Faculty Spotlight | February 2017

Bradford Felker, MD


Bradford Felker completed a combined Psychiatry-Internal Medicine residency at the University of Virginia leading to board certification in both fields. Once on faculty at the University of Virginia, Dr. Felker developed one of the first programs that integrated primary care services in specialty mental health clinics at the Veterans Affairs (VA).

Based on his work in integrated care, the UW Department of Psychiatry and Behavioral Sciences recruited him as a faculty member. He continued his integrated care work with the VA Puget ​Sound Health by leading the development and implementation of the Primary Care Mental Health Integration Service program.
The Primary Care Mental Health Integration Service program at the VA Puget Sound has grown to include the two medical centers and seven community-based outpatient clinics and was recognized by the national Department of Veterans Affairs as one of the top ten programs in the country. Currently, Dr. Felker is working with the national VA Center of Excellence for Primary Care Education to help develop integrated care mental health curriculum.
Dr. Felker’s research has focused on developing models of care management, implementation of integrated care programs, and the assessment and treatment of PTSD in primary care. He has recently started researching the implementation of telemental health services within primary care.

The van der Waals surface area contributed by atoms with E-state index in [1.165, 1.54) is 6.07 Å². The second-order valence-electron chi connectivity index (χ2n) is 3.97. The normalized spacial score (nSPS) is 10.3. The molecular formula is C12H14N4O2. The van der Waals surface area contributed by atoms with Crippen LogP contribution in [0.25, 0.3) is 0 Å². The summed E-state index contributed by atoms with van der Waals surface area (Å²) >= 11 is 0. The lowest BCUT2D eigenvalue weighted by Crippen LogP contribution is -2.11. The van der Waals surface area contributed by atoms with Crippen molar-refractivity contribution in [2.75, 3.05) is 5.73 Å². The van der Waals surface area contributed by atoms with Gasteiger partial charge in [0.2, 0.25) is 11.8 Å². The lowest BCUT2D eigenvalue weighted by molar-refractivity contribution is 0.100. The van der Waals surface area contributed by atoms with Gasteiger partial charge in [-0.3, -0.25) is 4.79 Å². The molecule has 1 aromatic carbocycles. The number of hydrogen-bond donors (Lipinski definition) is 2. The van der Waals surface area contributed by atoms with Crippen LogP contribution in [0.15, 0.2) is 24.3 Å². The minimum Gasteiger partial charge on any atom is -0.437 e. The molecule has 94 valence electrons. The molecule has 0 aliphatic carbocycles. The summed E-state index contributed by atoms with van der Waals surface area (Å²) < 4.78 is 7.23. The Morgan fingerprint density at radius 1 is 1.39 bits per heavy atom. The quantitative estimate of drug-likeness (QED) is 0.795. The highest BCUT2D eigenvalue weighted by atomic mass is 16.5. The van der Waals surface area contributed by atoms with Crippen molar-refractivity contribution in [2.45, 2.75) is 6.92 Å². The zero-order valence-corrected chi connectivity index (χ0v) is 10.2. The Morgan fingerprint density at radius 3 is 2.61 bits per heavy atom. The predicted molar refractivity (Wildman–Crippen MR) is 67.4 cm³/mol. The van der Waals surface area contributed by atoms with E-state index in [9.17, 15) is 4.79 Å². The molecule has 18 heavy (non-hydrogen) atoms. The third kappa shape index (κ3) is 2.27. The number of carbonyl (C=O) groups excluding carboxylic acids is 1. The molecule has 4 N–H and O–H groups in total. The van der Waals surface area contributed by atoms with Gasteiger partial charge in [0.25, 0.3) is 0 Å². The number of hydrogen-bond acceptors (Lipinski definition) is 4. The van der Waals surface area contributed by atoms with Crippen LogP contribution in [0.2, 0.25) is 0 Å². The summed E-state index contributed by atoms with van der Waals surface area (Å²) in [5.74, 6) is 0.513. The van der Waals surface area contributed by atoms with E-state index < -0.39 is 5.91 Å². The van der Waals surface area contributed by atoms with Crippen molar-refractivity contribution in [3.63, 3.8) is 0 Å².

In addition, he helped develop, implement, and now leads the Promoting Access to Telemental Health (PATH) Service at VA Puget Sound. This team uses an innovative approach to integrate the emerging tele-technologies and functions on three platforms: clinical, outcomes/research, and education. Besides the telemental health rotation for the Integrated Care Fellowship, the PATH Service offers psychiatry resident rotations as well as a Telemental Health Psychology Fellowship.
  • What do you find most satisfying about working in Integrated Care or on the ICTP Project?

    This is such an exciting project and I am thrilled to be included in it. I honestly believe the Integrated Care Fellowship is highly innovative and is critically needed in the field. As far as I know, no other sites are taking such an advanced sophisticated approach to developing and implementing such a curriculum.

  • What are your ideas about new programs and/or new directions the ICTP project should develop?

    As we all know, there is a chronic shortage of psychiatrists. We need to find ways to amplify psychiatric services to meet the need. The Integrated Care Fellowship is an important step toward creating a true interprofessional care team that could promote such an amplification of psychiatric services. Specifically, I am excited about how we can incorporate the emerging tele-technologies to expand the delivery of such services. For example, the integrated care psychiatrist of the future will likely work in an interprofessional team using a combination of in-person appointments, clinical video conferencing, web-based applications, phone apps, and data-base management to create highly flexible interprofessional treatment plans.